Often in my travels about town I’m asked, “What can Organization X do to get more/better coverage in your paper?” The answer is simple, but often taken as glib. “Say please and thank you,” I tell them.
Sounds kind of trite, but it’s perfectly true. The same lessons that mom imparted on you as a toddler are every bit as effective in the adult business world today as they were when you were eating paste in kindergarten.
We’ve sadly become a culture of instant gratification, firing off requests and demands with only our own aims in sight. The axiom holds true not only for the newspaper industry, but for every service one performs for another, every day.
Personally, I seem to be some sort of magnet for poor customer service, no matter where I go. Though there are shining exceptions, I invariably find myself stuck in an endless line, hoping desperately to gain someone’s attention, forgotten or ignored entirely, or greeted with utter disdain from someone who clearly hates her job.
A good example, and non-local for the sake of propriety – I went down to Binghamton a while ago to do some shopping with friends, and stopped off at Taco Bell for a quick, cheap dinner (not a usual haunt of mine, I assure you). It was late, about 9 p.m., and the restaurant was devoid of customers. Standing behind the register was a young man who looked as if he had slipped into a coma hours before.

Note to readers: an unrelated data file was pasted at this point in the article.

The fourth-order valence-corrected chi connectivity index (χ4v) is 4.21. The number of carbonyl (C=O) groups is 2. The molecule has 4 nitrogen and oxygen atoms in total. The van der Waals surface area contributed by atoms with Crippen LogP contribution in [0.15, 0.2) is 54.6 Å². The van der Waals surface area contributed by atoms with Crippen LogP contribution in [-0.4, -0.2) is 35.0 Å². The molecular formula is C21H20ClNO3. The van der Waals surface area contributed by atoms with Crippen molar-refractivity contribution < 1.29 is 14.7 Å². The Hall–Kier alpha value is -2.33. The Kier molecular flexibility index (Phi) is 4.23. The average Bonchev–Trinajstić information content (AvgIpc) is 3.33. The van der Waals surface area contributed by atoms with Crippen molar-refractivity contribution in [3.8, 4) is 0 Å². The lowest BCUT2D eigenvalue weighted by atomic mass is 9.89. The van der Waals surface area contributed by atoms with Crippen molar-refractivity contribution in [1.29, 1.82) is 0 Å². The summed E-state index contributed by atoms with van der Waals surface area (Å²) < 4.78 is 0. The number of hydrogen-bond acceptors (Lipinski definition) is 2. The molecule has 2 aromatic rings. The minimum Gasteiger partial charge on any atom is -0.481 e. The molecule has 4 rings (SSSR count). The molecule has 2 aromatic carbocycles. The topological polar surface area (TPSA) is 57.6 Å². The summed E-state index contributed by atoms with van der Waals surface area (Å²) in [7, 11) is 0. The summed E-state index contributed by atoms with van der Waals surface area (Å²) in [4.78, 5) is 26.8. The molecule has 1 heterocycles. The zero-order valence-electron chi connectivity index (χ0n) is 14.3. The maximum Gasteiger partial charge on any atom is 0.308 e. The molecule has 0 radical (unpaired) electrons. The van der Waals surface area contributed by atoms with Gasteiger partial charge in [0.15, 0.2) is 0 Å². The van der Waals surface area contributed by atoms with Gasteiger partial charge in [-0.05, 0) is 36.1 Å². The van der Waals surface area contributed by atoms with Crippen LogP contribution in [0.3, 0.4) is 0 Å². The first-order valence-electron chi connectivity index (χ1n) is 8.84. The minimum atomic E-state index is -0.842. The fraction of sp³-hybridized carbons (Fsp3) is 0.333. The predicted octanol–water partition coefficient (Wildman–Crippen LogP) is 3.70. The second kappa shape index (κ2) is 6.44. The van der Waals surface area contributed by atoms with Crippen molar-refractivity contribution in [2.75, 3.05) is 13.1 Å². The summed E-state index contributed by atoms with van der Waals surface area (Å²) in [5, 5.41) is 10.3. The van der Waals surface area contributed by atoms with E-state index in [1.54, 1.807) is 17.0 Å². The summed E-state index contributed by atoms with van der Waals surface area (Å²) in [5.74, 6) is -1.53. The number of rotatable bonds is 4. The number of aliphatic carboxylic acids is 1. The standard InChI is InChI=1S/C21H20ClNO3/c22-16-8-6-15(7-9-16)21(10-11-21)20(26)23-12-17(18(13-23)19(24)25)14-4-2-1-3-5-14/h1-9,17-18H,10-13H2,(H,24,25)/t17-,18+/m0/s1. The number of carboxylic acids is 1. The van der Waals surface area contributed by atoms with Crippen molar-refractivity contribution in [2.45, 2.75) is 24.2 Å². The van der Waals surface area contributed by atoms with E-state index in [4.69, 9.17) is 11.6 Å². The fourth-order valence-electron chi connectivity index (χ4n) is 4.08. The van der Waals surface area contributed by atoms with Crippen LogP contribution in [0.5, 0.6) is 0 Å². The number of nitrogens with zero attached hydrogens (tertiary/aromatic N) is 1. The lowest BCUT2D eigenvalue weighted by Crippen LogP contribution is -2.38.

Glassy-eyed (not that he made eye contact) and hopelessly forlorn, this kid took our orders reluctantly and punched them into the cash register as if he were simultaneously taking his dying breath. I have no doubt that a career of any length at Taco Bell is indeed a slow death, but for Pete’s sake kid, grin and bear it while you’re at work.
Not once was a “please” or “thank you” uttered, although I did rejoin his lackluster performance with a hearty “You’re welcome.” After which, I’m sure, he went back into the kitchen and sneezed over my quesadillas.
My point here is that I try to be as cheerful and accommodating with customers on the phone or in person while I’m working, no matter what circumstances I’m currently operating under. And, in my youthful naiveté, I expect others to do the same. That’s why I tell people unabashedly that the press can be bought in this town with just a little drop of the milk of human kindness.
I keep in my desk a “feel-good” file of letters and notes received over the years from people or groups who sincerely appreciated something I or the paper had done for them. And in my head, I keep a mental list of the people and/or organizations who are pleasant to deal with, tempering their requests, no matter how big or small, with a little thing known as common courtesy.
Unfortunately, my mental list of people and/or organizations who are consistently demanding, thoughtless, ungrateful and downright uncouth is significantly longer.
The newspaper is not a public utility, and “freedom of the press” doesn’t mean what many people think it does. The squeaky wheel may get the grease in some arenas, but here I can attest that the Golden Rule reigns, and that those who live by the sword, indeed die by the sword. (Excuse me, my metaphors seem to be running amok today). By no means is the curse of the rude indigenous to journalism; I hear my compatriots in other businesses offering the same plaintive wails. Somewhere along the way, some people of self-import have deemed it acceptable to cast aside common decency. It is not.
What separates us from the common savage is the ability to relate to each other socially without resorting to clubbing each other over the head. I’m certainly not advocating the saccharine-sweet, Mary Poppins kind of cheer that reeks of insincerity, but you’d really be surprised how far a kind word will get you.